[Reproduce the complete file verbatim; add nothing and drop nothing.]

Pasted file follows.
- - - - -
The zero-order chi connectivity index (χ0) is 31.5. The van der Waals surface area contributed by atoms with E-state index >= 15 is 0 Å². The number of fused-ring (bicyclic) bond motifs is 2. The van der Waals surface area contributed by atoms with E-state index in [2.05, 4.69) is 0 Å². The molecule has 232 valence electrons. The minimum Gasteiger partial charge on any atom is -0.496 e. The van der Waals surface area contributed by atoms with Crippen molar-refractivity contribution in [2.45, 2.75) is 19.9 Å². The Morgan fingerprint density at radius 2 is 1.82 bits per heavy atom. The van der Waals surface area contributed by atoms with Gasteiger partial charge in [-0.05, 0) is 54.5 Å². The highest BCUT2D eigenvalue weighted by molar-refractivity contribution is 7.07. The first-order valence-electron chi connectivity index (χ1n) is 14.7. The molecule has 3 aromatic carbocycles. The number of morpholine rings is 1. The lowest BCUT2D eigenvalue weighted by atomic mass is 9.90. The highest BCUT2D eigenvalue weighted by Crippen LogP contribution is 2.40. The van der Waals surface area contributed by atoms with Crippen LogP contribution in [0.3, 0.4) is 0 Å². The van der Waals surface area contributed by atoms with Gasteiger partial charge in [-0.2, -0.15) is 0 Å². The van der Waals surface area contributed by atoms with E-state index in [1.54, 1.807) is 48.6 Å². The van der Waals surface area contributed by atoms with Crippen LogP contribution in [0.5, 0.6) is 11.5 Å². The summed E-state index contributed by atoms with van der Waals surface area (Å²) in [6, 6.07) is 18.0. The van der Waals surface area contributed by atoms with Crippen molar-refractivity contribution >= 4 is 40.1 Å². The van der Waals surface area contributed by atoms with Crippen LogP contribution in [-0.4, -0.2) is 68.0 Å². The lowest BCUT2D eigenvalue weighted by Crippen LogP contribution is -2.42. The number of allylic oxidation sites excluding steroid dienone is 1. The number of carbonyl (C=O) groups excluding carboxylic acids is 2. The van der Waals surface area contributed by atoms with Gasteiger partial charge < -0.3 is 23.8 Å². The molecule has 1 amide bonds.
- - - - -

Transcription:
The zero-order chi connectivity index (χ0) is 31.5. The van der Waals surface area contributed by atoms with E-state index >= 15 is 0 Å². The number of fused-ring (bicyclic) bond motifs is 2. The van der Waals surface area contributed by atoms with E-state index in [2.05, 4.69) is 0 Å². The molecule has 232 valence electrons. The minimum Gasteiger partial charge on any atom is -0.496 e. The van der Waals surface area contributed by atoms with Crippen molar-refractivity contribution in [2.45, 2.75) is 19.9 Å². The Morgan fingerprint density at radius 2 is 1.82 bits per heavy atom. The van der Waals surface area contributed by atoms with Gasteiger partial charge in [-0.05, 0) is 54.5 Å². The highest BCUT2D eigenvalue weighted by molar-refractivity contribution is 7.07. The first-order valence-electron chi connectivity index (χ1n) is 14.7. The molecule has 3 aromatic carbocycles. The number of morpholine rings is 1. The lowest BCUT2D eigenvalue weighted by atomic mass is 9.90. The highest BCUT2D eigenvalue weighted by Crippen LogP contribution is 2.40. The van der Waals surface area contributed by atoms with Crippen LogP contribution in [0.3, 0.4) is 0 Å². The van der Waals surface area contributed by atoms with Gasteiger partial charge in [-0.2, -0.15) is 0 Å². The van der Waals surface area contributed by atoms with E-state index in [1.54, 1.807) is 48.6 Å². The van der Waals surface area contributed by atoms with Crippen LogP contribution in [0.5, 0.6) is 11.5 Å². The summed E-state index contributed by atoms with van der Waals surface area (Å²) in [6, 6.07) is 18.0. The van der Waals surface area contributed by atoms with Crippen molar-refractivity contribution >= 4 is 40.1 Å². The van der Waals surface area contributed by atoms with Crippen LogP contribution in [-0.4, -0.2) is 68.0 Å². The lowest BCUT2D eigenvalue weighted by Crippen LogP contribution is -2.42. The number of allylic oxidation sites excluding steroid dienone is 1. The number of carbonyl (C=O) groups excluding carboxylic acids is 2. The van der Waals surface area contributed by atoms with Gasteiger partial charge < -0.3 is 23.8 Å². The molecule has 1 amide bonds.